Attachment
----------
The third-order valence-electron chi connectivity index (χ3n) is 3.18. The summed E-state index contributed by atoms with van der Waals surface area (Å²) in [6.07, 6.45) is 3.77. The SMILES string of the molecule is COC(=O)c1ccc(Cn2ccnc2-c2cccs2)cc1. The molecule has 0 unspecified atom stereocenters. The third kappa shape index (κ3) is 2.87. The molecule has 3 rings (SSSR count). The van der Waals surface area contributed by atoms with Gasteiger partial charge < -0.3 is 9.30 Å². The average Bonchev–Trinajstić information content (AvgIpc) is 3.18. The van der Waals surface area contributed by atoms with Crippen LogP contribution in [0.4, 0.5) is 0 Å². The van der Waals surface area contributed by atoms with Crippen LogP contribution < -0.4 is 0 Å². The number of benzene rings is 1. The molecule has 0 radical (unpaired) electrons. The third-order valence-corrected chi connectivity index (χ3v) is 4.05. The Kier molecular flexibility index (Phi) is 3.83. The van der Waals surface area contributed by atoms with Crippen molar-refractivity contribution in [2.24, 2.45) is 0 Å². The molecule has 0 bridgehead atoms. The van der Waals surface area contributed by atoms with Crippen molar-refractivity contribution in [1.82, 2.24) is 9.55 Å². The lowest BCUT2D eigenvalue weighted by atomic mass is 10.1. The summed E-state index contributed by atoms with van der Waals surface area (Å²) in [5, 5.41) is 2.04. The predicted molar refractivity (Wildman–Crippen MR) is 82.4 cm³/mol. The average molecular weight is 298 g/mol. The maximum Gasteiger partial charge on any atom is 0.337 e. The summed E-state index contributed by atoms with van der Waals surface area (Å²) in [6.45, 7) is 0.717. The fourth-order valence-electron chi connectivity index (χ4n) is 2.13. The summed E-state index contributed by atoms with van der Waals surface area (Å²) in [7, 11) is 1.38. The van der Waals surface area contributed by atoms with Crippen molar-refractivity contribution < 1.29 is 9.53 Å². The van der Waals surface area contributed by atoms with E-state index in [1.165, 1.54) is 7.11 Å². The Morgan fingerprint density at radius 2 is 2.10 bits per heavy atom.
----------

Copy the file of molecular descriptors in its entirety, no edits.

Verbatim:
The third-order valence-electron chi connectivity index (χ3n) is 3.18. The summed E-state index contributed by atoms with van der Waals surface area (Å²) in [6.07, 6.45) is 3.77. The SMILES string of the molecule is COC(=O)c1ccc(Cn2ccnc2-c2cccs2)cc1. The molecule has 0 unspecified atom stereocenters. The third kappa shape index (κ3) is 2.87. The molecule has 3 rings (SSSR count). The van der Waals surface area contributed by atoms with Gasteiger partial charge < -0.3 is 9.30 Å². The average Bonchev–Trinajstić information content (AvgIpc) is 3.18. The van der Waals surface area contributed by atoms with Crippen LogP contribution in [0.4, 0.5) is 0 Å². The van der Waals surface area contributed by atoms with Crippen LogP contribution < -0.4 is 0 Å². The number of benzene rings is 1. The molecule has 0 radical (unpaired) electrons. The third-order valence-corrected chi connectivity index (χ3v) is 4.05. The Kier molecular flexibility index (Phi) is 3.83. The van der Waals surface area contributed by atoms with Crippen molar-refractivity contribution in [2.24, 2.45) is 0 Å². The molecule has 0 bridgehead atoms. The van der Waals surface area contributed by atoms with Crippen molar-refractivity contribution in [1.82, 2.24) is 9.55 Å². The lowest BCUT2D eigenvalue weighted by atomic mass is 10.1. The summed E-state index contributed by atoms with van der Waals surface area (Å²) in [5, 5.41) is 2.04. The predicted molar refractivity (Wildman–Crippen MR) is 82.4 cm³/mol. The average molecular weight is 298 g/mol. The maximum Gasteiger partial charge on any atom is 0.337 e. The summed E-state index contributed by atoms with van der Waals surface area (Å²) in [6.45, 7) is 0.717. The fourth-order valence-electron chi connectivity index (χ4n) is 2.13. The summed E-state index contributed by atoms with van der Waals surface area (Å²) in [7, 11) is 1.38. The van der Waals surface area contributed by atoms with Crippen molar-refractivity contribution < 1.29 is 9.53 Å². The van der Waals surface area contributed by atoms with E-state index in [1.165, 1.54) is 7.11 Å². The Morgan fingerprint density at radius 2 is 2.10 bits per heavy atom.